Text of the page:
“I’m studying my team concepts and just buying into our game plan,” Leonard said. “That’s all I’m doing. Playing hard.”

He’s just another cog in the Spurs machine in his eyes, and that’s what makes him a perfect fit for a team full of selfless stars that finds itself halfway to a championship — not because of the heroics of Duncan and Tony Parker, but because of guys precisely like Leonard who do their job without much more than a whisper.

Jimmy Butler, Joel Embiid lead Sixers past Jazz 113-107

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PHILADELPHIA (AP) — Jimmy Butler had the sellout crowd chanting his name and singing his favorite theme song.

Butler scored 28 points in his home debut, Joel Embiid had 23 and the Philadelphia 76ers beat the Utah Jazz 113-107 on Friday night.

Butler, the four-time All-Star acquired Monday from Minnesota in a five-player trade, got a loud ovation during introductions and quickly made an impression as the Sixers built a 16-point lead in the first quarter.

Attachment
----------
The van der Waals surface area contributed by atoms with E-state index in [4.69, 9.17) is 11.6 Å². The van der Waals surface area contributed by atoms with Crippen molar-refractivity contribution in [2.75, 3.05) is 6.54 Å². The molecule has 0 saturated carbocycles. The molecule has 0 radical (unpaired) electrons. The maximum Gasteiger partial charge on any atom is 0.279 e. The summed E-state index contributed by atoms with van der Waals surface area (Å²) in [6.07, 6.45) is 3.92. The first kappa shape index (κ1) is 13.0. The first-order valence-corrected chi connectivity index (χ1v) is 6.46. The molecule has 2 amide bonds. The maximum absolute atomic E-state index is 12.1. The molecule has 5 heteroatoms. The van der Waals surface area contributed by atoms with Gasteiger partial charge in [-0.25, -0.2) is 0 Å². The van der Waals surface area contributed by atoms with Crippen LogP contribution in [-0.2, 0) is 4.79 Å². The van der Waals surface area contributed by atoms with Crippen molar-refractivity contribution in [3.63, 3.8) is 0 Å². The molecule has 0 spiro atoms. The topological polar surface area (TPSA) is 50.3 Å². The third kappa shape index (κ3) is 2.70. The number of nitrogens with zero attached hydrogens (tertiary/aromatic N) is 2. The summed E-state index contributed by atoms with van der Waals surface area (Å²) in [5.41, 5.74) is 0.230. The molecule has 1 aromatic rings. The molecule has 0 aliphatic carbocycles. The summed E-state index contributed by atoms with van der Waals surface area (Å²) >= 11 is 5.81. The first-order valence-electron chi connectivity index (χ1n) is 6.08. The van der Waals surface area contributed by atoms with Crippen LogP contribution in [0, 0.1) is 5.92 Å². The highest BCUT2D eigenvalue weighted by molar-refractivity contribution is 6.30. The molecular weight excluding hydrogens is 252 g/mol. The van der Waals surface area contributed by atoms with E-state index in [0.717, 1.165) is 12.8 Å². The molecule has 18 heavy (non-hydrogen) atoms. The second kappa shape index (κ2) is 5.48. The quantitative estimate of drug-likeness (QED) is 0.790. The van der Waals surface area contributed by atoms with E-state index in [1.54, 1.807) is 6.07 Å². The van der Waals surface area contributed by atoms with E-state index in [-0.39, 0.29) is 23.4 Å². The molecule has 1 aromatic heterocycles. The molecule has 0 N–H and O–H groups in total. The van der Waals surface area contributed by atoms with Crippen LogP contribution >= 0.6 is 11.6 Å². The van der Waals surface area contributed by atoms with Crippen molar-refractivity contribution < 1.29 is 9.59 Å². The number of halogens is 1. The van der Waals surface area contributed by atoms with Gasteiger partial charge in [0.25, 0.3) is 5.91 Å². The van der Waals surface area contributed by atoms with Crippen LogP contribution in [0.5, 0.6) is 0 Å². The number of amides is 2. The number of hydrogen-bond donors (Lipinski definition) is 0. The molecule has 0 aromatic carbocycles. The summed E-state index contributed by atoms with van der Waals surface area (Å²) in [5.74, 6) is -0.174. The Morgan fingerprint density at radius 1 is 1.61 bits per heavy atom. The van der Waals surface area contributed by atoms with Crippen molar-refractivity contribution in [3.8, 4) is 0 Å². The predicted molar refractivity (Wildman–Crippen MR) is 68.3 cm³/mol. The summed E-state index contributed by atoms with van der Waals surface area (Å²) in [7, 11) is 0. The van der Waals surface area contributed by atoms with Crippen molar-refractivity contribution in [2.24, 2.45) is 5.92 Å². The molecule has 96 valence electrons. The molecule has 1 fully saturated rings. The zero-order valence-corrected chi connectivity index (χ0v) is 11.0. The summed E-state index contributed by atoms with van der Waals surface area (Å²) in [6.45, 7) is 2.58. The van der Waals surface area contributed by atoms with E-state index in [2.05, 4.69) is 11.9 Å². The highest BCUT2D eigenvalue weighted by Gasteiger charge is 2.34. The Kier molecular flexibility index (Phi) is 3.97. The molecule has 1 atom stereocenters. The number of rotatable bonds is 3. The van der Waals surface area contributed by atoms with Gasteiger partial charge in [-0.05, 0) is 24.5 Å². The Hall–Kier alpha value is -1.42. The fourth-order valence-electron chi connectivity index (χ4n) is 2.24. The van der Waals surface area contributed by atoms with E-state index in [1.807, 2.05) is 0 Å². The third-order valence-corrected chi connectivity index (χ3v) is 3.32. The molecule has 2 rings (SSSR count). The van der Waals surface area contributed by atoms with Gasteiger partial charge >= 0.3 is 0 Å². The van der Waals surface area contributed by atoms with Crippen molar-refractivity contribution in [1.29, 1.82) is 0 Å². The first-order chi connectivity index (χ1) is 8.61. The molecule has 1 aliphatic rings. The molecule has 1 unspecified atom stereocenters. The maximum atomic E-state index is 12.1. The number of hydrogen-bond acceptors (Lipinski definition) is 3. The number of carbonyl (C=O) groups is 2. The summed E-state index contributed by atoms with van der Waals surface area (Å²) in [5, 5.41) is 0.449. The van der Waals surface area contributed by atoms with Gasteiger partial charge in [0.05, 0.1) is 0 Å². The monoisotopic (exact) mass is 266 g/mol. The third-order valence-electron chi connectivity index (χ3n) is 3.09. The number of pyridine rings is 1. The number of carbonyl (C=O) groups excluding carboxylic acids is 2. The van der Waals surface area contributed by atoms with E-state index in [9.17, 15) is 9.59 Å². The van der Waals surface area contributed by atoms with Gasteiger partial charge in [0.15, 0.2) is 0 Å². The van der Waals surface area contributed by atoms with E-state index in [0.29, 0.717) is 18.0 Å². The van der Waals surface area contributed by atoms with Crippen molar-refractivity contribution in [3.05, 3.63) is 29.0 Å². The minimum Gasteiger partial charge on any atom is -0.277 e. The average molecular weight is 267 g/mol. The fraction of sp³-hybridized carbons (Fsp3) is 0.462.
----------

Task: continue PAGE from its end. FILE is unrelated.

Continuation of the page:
Fans serenaded him throughout the game and he got to hear the team’s “1-2-3 Sixers” theme song after the win.

“I already knew this crowd would be excited,” Butler said. “Now that I have them on my side it’s better for me. Y’all, we, have some great fans. Y’all have the catchiest song. I used to sing it in my head when I came in here.”

The Jazz rallied after a rough first quarter and the teams went back-and-forth in the fourth quarter. Jae Crowder‘s put-back after Ricky Rubio‘s stole the ball and missed a lay-up gave Utah a 107-105 lead with 1:37 left. JJ Redick tied it on a pair of free throws. Ben Simmons‘ driving lay-up gave the 76ers a 109-107 lead.

Butler then hit a jumper to extend the lead and drew an offensive foul, sending the crowd into a frenzy as Hall of Famer Allen Iverson jumped up to celebrate from his courtside seat.

“The atmosphere was amazing,” Embiid said.

The 76ers are 29-1 in last 30 regular-season home games.